Which is the Heart Healthiest Diet: Mediterranean or Plant-Based?
We’re so obsessed with finding the best of everything—constantly Googling “best restaurant,” “best vacation spot,” “best computer”—yet so many of us settle for the runner-up Mediterranean diet when it comes to eating for our heart health.
The Mediterranean diet improves or helps prevent heart disease, there's no disputing that, but so does a low-fat, plant-based diet, and it can actually reverse coronary artery disease (CAD). So, why do the 2019 guidelines for prevention from the American College of Cardiologists (ACC) and The American Heart Association (AHA) continue to recommend both? It’s because “America typically eats crap,” says holistic cardiologist Joel Kahn, MD. “Mediterranean is healthier than a meat-based diet.” In other words, they’re being practical—bad habits, especially bad eating habits, die-hard for many people. Healthcare professionals want to see some improvement. But ultimately, how you choose to care for your heart isn’t up to your cardiologist. It’s up to you, and you can do better by choosing low-fat, plant-based eating.
Isn’t Mediterranean plant-based?
It’s more plant-forward. While you get many of the benefits, you don’t get all of them. Most heart disease is caused by plaque in the arteries. That plaque comes from cholesterol and saturated fat, something meat, cheese, and eggs have in abundance. Plants, on the other hand, contain no dietary cholesterol, very little saturated fat, and tons of fiber. Recent research published in the Journal of the American Heart Association examined whether the degree of adherence to an overall plant‐based diet is associated with better health outcomes. After tracking middle-aged adults eating four different diets and comparing mortality rates, it concluded that diets higher in plant foods and lower in animal foods were associated with a lower risk of cardiovascular morbidity and mortality.
How will I get my omega-3s without fish?
The only essential omega-3, meaning the body can’t make it on its own, is alpha-linolenic acid (ALA), which is found in flaxseeds, walnuts, chia seeds, hemp seeds, soybeans, and wheat germ. The body uses ALA to make the longer-chain omega-3 fatty acids EPA and DHA. The question is, can it make enough without supplementing with fish and fish oil tablets? A British study published in the American Journal of Clinical Nutrition suggests our bodies can adapt to low or no intake of fish fats by increasing the rate at which we convert ALA into EPA and DHA. The large population study compared the omega-3 intake (ALA, EPA, and DHA) of people with very different diets to the actual EPA and DHA in their blood. It found that despite eating significantly less EPA and DHA (from fish or fish oil), blood levels of those two long-chain omega-3s in vegans and vegetarians were approximately the same as in regular fish eaters.
What about eggs?
Eggs are packed with cholesterol, with a large one containing approximately 186 mg of the waxy stuff. Earlier this year, a study published in JAMA associated the cholesterol in eggs with a heightened risk of Cardio Vascular Disease (aka CVD) and early death. Researchers analyzed the diets of almost 30,000 people for 35 years. They found that each additional half an egg consumed per day was significantly associated with a higher risk of CVD and all-cause mortality. Further, the risk was similar for those who consumed a higher-quality diet and those who did not, suggesting that people may need to minimize dietary cholesterol and egg yolk intake even when everything else in their diet is healthy.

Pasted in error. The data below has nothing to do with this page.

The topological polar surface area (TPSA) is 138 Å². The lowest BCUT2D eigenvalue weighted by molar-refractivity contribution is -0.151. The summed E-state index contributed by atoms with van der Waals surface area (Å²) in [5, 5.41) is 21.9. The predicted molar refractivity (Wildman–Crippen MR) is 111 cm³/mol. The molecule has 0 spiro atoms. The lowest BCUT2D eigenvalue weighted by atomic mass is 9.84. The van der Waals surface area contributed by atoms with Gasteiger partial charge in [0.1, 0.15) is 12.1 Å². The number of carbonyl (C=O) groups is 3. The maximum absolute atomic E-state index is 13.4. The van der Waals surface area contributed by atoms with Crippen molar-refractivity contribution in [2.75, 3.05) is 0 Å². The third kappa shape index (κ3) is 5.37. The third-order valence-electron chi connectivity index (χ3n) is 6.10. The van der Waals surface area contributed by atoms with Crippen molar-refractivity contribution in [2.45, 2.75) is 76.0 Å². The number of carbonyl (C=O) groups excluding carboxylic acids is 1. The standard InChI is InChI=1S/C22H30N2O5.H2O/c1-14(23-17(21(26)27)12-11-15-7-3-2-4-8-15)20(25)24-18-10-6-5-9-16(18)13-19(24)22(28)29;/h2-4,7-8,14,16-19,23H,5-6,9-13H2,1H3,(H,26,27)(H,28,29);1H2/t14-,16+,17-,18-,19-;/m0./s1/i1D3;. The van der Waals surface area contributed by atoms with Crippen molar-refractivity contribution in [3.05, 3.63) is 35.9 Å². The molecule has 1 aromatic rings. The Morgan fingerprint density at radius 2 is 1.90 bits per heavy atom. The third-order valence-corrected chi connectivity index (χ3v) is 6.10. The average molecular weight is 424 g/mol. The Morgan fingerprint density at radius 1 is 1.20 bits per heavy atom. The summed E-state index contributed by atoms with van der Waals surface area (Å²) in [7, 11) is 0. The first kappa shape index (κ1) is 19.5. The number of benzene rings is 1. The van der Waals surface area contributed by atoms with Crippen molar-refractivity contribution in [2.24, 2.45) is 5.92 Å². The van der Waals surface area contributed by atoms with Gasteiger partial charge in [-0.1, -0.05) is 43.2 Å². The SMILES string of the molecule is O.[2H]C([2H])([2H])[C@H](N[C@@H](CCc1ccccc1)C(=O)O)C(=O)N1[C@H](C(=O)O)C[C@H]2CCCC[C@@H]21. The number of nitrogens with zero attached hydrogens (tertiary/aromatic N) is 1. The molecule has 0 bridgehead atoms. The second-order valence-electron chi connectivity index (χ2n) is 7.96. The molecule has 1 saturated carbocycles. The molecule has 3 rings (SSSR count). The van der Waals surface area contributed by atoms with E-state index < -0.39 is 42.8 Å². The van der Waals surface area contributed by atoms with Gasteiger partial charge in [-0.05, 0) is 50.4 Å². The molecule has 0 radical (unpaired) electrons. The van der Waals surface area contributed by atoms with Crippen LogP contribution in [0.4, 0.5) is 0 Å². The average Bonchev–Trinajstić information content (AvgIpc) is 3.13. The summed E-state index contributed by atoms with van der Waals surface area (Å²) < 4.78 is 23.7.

I love my cheese!
Cheese and other dairy products are among the top sources of saturated fat in the American diet. Saturated fat turns into cholesterol, and additional cholesterol your body does not need. (It travels through the blood and leads to plaque, which can block arteries and cause high blood pressure, blockages and ultimately heart attack or stroke.) It turns out you can get all the calcium you need from leafy greens without the added sat fat, cholesterol, or hormones.
Will I still need medicine to control my high cholesterol?
A low-fat, plant-based diet naturally contains loads of soluble fiber, and fiber has a superpower: it lowers cholesterol and blood pressure (BP). To reap the benefits, the AHA recommends eating 20 to 35 grams of fiber per day, but on average, Americans fall short, consuming just 10 to 15 grams/day. One reason why: Animal products contain no fiber. So, the only way to get more fiber into your diet is to eat more plants. As a bonus: Fiber fills you up, which may help you lose or maintain weight, also crucial for heart health and long-term health and wellbeing.
My cholesterol is fine. It's my blood pressure that’s worrisome.
In the United States, hypertension accounts for more atherosclerotic CVD deaths than any other modifiable risk factor, according to the ACC/AHA. The key here is modifiable. Dietary modifications have been shown to be particularly effective in preventing and managing hypertension. Plant-based eating, in particular, gives you the BP-lowering properties of fiber, as well as more potassium and less salt. Proof: A meta-analysis published in JAMA Internal Medine indicates that a vegetarian diet is associated with lower blood pressure, compared to an omnivorous diet, and “such diets could be a useful non-pharmacologic means for reducing BP.” Meaning you could get to the point where no meds are required.